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Why I love home birth, Part 1

34 Besides homeschooling, this is the biggest thing I get questions about. People want to know "why" and "how," so I'm going to try to answer that today.

I will start by saying that I know a home birth doesn't fit every person or situation, so I'm not trying to convince my readers that it's the only way. But for a normal, healthy woman I certainly think it's worth considering.

I first witnessed a home birth when my sister had her first child. Technically, she had him in a birthing center, but the process was the same. It was such a natural, relaxed event that I knew it was for me. So when I became pregnant with my first, I called the same midwife. The rest is history!

I will give you my personal experiences, since midwives and their methods may differ some, and explain the pros and cons as I see them.

Prenatal Care

First, I've always used a Certified Professional Midwife. There are other variations, such as a Certified Nurse Midwife, etc.

At each prenatal visit, they do many of the same things a doctor would do. They check weight and vital signs, question your physical state, measure the baby, listen to baby's heart rate, and sometimes perform blood tests. The visits are monthly up until about the 7th month, when you begin going every 2 weeks. Then during the last month, you visit weekly until birth.

Depending on the situation, the midwife may come to your home, or you may visit her. I used one midwife for my first birth, and then (because the first one was retiring) began using a new one for the rest. With her, we've had many different circumstances. She first worked out of her home, which I visited with child number 2. With the 3rd child, she came to see me for many of the visits. With number 4, she had an office. Now with number 5, she is opening a birthing center in a historic home, so we visit there.

If any exams result in information that is less than desireable for a healthy pregnant mom or baby, the midwife will immediately work to fix the situation. It could mean a change in supplements, a sonogram, a visit to the doctor, or even the ER. Home birth is for low-risk pregnancies, and if the pregnancy cannot remain low-risk, a midwife generallly will not continue as the primary caregiver.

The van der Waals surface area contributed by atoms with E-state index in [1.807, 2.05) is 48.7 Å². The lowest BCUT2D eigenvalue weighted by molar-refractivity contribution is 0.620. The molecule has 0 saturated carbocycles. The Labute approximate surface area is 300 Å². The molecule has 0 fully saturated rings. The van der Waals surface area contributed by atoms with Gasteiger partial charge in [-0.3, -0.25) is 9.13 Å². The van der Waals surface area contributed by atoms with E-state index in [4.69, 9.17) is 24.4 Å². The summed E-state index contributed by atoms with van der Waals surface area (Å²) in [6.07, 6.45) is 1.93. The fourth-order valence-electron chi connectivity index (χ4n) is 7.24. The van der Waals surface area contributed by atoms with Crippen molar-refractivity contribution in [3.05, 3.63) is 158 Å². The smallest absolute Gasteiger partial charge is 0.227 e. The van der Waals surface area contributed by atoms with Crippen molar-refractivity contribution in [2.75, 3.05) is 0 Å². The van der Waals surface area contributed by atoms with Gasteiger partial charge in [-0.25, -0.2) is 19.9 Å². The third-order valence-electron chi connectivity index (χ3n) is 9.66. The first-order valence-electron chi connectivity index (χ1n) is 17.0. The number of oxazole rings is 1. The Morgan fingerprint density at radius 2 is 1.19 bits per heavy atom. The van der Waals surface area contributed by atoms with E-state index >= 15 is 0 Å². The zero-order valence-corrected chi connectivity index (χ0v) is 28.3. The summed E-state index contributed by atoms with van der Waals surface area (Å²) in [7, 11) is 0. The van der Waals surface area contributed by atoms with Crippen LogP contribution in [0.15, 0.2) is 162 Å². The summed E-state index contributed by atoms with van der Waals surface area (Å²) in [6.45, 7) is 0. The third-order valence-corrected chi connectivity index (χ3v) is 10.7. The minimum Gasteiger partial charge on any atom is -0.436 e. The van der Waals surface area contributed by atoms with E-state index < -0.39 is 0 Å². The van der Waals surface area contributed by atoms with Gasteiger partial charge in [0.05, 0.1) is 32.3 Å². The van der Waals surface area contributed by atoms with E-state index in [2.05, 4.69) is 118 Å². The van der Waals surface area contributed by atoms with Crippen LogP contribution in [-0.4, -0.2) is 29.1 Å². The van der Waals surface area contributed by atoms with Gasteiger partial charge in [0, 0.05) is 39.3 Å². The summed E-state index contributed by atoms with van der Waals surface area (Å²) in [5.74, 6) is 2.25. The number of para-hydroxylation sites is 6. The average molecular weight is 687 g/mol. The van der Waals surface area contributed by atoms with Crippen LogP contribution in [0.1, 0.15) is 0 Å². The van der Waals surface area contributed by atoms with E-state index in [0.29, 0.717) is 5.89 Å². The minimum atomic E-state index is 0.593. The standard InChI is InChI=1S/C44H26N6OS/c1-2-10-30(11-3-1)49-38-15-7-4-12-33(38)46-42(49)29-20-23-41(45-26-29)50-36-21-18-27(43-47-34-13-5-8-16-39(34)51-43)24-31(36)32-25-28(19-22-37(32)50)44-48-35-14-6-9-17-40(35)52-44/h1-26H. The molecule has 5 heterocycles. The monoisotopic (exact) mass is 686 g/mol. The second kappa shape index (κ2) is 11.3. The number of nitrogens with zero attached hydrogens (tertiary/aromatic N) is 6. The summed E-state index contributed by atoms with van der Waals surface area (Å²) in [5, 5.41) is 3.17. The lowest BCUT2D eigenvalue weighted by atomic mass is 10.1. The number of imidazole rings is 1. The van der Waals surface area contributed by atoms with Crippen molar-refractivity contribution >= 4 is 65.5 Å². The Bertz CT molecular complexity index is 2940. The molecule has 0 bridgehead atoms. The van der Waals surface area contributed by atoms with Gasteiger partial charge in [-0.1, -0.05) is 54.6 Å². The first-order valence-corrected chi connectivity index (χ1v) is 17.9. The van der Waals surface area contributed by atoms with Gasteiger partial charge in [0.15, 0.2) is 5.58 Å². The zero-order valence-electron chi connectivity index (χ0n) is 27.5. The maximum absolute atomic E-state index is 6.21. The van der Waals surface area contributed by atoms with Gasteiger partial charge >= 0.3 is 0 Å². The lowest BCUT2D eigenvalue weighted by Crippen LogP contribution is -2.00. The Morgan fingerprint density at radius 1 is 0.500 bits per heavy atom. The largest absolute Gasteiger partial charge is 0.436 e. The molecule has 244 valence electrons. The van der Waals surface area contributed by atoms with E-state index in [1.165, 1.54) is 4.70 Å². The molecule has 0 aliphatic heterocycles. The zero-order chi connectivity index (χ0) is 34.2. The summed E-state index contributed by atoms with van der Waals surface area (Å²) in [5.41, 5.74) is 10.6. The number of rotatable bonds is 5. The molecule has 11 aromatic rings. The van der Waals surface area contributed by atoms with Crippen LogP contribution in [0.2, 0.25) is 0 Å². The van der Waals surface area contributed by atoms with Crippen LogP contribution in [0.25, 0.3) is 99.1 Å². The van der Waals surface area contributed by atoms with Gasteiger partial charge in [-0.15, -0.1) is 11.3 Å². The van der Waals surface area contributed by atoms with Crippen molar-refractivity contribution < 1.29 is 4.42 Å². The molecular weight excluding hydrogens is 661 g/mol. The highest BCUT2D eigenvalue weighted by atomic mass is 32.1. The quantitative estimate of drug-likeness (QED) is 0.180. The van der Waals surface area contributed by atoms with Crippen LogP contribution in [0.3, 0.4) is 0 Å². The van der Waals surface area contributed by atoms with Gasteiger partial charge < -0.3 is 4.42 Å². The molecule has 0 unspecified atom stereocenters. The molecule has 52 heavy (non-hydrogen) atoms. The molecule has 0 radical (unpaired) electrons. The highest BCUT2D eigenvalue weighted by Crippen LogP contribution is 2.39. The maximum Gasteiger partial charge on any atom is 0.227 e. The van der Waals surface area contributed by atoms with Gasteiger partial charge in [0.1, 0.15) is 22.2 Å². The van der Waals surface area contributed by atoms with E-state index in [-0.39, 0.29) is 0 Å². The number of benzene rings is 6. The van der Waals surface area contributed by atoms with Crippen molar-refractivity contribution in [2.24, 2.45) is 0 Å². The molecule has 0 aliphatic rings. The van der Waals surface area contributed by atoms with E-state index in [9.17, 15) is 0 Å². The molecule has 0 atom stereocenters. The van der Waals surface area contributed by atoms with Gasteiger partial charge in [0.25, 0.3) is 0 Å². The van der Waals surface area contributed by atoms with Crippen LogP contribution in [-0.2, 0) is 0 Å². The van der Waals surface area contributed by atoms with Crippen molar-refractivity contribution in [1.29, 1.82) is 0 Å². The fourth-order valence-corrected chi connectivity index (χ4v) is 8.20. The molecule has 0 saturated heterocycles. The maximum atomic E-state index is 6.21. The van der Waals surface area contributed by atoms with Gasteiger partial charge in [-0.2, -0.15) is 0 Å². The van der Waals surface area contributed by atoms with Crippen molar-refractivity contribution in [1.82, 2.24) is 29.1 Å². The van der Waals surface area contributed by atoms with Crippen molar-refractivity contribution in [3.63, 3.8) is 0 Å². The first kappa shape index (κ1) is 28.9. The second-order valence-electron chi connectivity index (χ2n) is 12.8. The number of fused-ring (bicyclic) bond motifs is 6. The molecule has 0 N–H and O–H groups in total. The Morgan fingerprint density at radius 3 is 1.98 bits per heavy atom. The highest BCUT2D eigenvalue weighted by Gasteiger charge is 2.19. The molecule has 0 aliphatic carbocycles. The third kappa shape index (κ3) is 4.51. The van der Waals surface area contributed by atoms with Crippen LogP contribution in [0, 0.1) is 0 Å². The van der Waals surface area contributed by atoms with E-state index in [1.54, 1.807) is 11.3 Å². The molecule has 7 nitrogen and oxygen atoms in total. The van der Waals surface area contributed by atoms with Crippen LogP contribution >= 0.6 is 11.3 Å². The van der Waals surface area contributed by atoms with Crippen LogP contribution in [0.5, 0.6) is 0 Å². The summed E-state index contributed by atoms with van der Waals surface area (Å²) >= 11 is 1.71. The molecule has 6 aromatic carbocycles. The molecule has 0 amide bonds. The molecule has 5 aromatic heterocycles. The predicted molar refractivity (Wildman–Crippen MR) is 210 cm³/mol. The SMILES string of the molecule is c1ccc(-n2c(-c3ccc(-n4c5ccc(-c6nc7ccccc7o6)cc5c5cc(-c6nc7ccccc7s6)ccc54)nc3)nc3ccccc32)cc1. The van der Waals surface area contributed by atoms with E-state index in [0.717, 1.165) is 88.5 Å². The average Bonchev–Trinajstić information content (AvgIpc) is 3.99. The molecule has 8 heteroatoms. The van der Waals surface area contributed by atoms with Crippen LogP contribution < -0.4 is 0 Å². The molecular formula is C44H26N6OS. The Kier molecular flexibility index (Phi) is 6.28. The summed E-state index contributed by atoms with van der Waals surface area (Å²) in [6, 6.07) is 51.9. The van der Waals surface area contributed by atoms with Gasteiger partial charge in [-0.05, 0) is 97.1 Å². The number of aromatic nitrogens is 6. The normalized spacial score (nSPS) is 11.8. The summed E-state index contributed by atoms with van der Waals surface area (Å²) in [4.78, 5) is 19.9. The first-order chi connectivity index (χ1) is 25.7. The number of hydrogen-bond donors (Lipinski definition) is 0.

Although my first trimester sickness can be very severe, it never has endangered me or the baby to the point of taking me out of the low-risk category. I'm thankful that I've been able to continue on with each pregnancy with no further problems.

Late in the pregnancy the midwife will generally give you a list of birth supplies to assemble by about 36 weeks. This includes things like 6 clean towels and washcloths, 2 sets of sheets, a heating pad, various medical supplies and disinfecting ingredients easily purchased at your local store, and of course, baby clothes and blankets.


Some midwives may have the ability to perform sonograms in their office or birthing center. Mine does not, but she has a list of home-birth friendly establishments that will do a sonogram for a fairly low fee. She sets up the appointment for us. We've usually paid between $60 and $80 to find out what gender the baby is. This is optional, of course.

Labor and Delivery

The "big day" is when you will notice the main difference with home birth. As with any situation, when the mom begins to have contractions fairly close together and it seems like the real thing, she calls the midwife. The midwife takes note of the signs, prepares her bag, calls her assistant, and heads to your house.

When the midwife arrives, she sets up her supplies in the birthing room. This room can be wherever the mom is comfortable. I've always had my births in the bedroom, but you can use any room. It's your birth, and your home! This is one of the main differences between a home and hospital birth: freedom. The lady having the baby gets to make many of the decisions based on what is comfortable for her.

Now we wait. Or, at least, everyone else waits. Mom is busy with labor! There may be many people or just a few in the home. Again, it's mom's choice. I always have my husband, my mom, my sister, and the midwife. My dad is always around, but he stays out of the birth room (usually watching the little ones and preparing the herbal bath) until the baby arrives.

As my girls get older, they've chosen to witness the birth. Not everyone likes to allow their children to watch. I'm fine with it.

During labor, mom is encouraged to do several things that are forbidden in the hospital. First, she is encouraged to eat a healthy meal. Food provides energy, and she will need it for the task ahead! Second, lots of water and fluids are encouraged. No ice chips here! Third, mom is allowed to labor wherever and however she would like. Take a walk outside, clean out the fridge, relax in the tub, or just lie in bed. Whatever is comfy is what she does. Movement is encouraged, but not necessarily required.

During this time, the midwife and/or assistant are constantly measuring dilation and monitoring baby's heartrate.

When it's time to push (hallelujah!) that's when the midwife takes over. It's time for mom to focus every bit of energy on the birth at hand, and the midwife does a wonderful job of coaching her through. When mom hears "there's the head!" she knows the work is almost over.

Since I'm telling this from the viewpoint of the mom in labor, I can only say that everything is handled smoothly while I'm either pushing or in that deep sleep that comes between contractions.

Stay tuned for Part 2, where I will describe the handling of the birth and after care and fill in some details not mentioned today. Please feel free to ask questions, and I will also try to answer them.
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